June 5, 2015 report
New inorganic aromatic ion
(Phys.org)—Aromatic molecules are a staple of organic chemistry. Aromatics, like benzene, have a unique pi-electron character that makes the ring structure exceptionally stable. While aromatics are typically reserved for carbon containing compounds, there have been some cases of inorganic aromatics containing the Group 15 elements. Alexandra Velian and Christopher C. Cummins of MIT report in Science the synthesis and characterization of a novel inorganic aromatic anion, P2N3-.
What makes this new five-atom, six-electron aromatic molecule so interesting is its simple structure and straight-forward synthesis. As Dr. Cummins points out, "Sometimes when a molecule that looks perfectly reasonable does not exist, the reason may be as simple as nobody has yet found a way to make it. If the molecule can then be made, this opens the door to determining its properties and potential applications."
P2N3- was synthesized using a diphosphorus source that comes from anthracene (A). Prior studies by this group determined that upon heating P2A2 would release P2 and two anthracene molecules, providing a ready source of P2, which is itself not sufficiently stable for isolation. For this research, they combined P2A2 with tetrabutylammonium azide in THF and heated for three hours. While characterization confirmed the formation of the target aromatic anion, they were unable to isolate the anion from excess tetrabutylammonium azide and anthracene.
To overcome this, Velian and Cummins performed the same reaction but with sodium kryptofix-221, a commercially available macrocycle that encapsulates sodium ions. This provided an appropriate counter ion for the azide reactant and anion product and also solved the solubility issues that had precluded product isolation.
While NMR can provide evidence for product formation, several characterization techniques were needed to confirm that P2N3- is truly an aromatic compound. X-ray diffraction studies showed that P2N3- is a planar ring. NMR studies showed that this symmetry changes in nonpolar solvents, compared to polar solvents, which may be due to the nitrogen atoms partially coordinating to the macrocycle. X-ray studies also showed that the P-P and P-N bond distances are in between the values for single and double bonds and are similar to calculated aromatic values.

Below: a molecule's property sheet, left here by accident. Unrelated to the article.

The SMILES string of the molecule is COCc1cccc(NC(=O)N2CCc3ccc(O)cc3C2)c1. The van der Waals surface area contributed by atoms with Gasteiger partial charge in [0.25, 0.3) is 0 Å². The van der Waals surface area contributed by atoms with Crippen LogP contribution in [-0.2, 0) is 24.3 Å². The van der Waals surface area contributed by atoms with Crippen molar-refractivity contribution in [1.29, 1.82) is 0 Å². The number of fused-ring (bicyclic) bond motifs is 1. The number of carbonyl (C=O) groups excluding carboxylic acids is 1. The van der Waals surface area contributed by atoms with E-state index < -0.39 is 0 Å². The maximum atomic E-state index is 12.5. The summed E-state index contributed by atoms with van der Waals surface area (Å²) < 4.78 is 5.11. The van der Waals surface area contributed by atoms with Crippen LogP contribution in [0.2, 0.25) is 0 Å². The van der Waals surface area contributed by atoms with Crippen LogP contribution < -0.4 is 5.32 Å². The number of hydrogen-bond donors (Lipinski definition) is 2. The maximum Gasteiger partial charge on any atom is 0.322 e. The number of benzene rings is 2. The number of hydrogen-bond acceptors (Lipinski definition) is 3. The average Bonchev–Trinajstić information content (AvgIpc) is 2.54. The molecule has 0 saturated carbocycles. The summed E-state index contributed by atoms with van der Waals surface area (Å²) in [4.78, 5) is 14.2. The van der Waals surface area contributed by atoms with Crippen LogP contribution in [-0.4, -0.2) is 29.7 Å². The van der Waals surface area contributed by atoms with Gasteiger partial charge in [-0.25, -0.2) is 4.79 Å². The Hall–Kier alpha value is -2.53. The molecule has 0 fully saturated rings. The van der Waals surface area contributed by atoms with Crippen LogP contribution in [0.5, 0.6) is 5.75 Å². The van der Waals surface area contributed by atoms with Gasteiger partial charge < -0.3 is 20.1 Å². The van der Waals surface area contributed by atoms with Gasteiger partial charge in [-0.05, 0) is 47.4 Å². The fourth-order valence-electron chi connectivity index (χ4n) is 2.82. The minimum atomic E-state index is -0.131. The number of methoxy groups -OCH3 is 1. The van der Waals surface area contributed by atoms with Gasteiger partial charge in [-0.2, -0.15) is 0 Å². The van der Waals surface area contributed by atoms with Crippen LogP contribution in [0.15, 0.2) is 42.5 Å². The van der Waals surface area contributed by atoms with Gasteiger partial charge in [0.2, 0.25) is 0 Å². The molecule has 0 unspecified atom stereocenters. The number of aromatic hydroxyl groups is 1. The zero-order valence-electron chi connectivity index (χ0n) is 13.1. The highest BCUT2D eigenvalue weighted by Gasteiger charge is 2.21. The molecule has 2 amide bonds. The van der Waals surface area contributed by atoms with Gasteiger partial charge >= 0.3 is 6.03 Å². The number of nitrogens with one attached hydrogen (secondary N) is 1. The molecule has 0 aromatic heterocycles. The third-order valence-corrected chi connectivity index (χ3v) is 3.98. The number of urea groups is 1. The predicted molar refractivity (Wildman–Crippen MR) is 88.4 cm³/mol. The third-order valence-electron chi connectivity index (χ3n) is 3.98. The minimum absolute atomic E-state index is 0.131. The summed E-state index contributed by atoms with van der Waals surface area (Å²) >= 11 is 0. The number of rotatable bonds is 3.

Nucleus independent chemical shift, a technique that calculates magnetic shielding within the center of the ring structure, also provided corroborating evidence that P2N3- is likely an aromatic compound. P2N3- was compared to other five-membered, six-electron aromatic rings (e.g., N5-, P5-, C5H5-, and N2S32+) and was found to have comparable magnetic shifts. Additional studies showed that the pi orbitals were largely responsible for magnetic aromaticity.
NMR, IR, and Raman spectroscopy provided further evidence of aromaticity. 31P NMR showed one phosphorus peak at 334 ppm indicating the phosphorus atoms are chemically equivalent. IR and Raman studies with 15N labeling of one of the nitrogen atoms that is bonded to phosphorus indicated the expected red shift compared to unlabeled product. These spectra also showed that the P-P bond did not change compared to the unlabeled anion. Compared to P5- and P2H2, the P-P bond in P2N3- is stronger than that in P5- and weaker than the P-P bond in P2H2.
Velian and Cummins have provided several lines of evidence that their Group 15 anionic ring is likely a novel aromatic molecule. Their synthesis involved the use of a phosphorus-anthracene reactant that, when combined with as source of the azide ion, N3-, in the presence of an organometallic counterion, allowed for a one-step synthesis of the target compound. Furthermore, their work provides an opportunity to study phosphorus-phosphorus pi bonding in a simple planar molecule.
Aromaticity is predominantly associated with carbon-rich compounds but can also occur in all-inorganic ones. We report the synthesis of the diphosphatriazolate anion, a rare example of a planar aromatic inorganic species. Treatment of azide (N3−) in tetrahydrofuran solution with P2A2 (A = C14H10), a source of P2, produced P2N3−, which we isolated as its [Na-kryptofix-221]+ salt in 22% yield and characterized by single-crystal x-ray diffraction. Salts [Na-kryptofix-221] [P2N3] and [Na-kryptofix-221] [P215NN2] were analyzed by infrared and Raman spectroscopy, 15N and 31P nuclear magnetic resonance spectroscopy, and mass spectrometry. The formation of the P2N3− anion was investigated using density functional theory, and its aromatic character was confirmed by NICS (nucleus-independent chemical shift) and QTAIM (quantum theory of atoms in molecules) methods.
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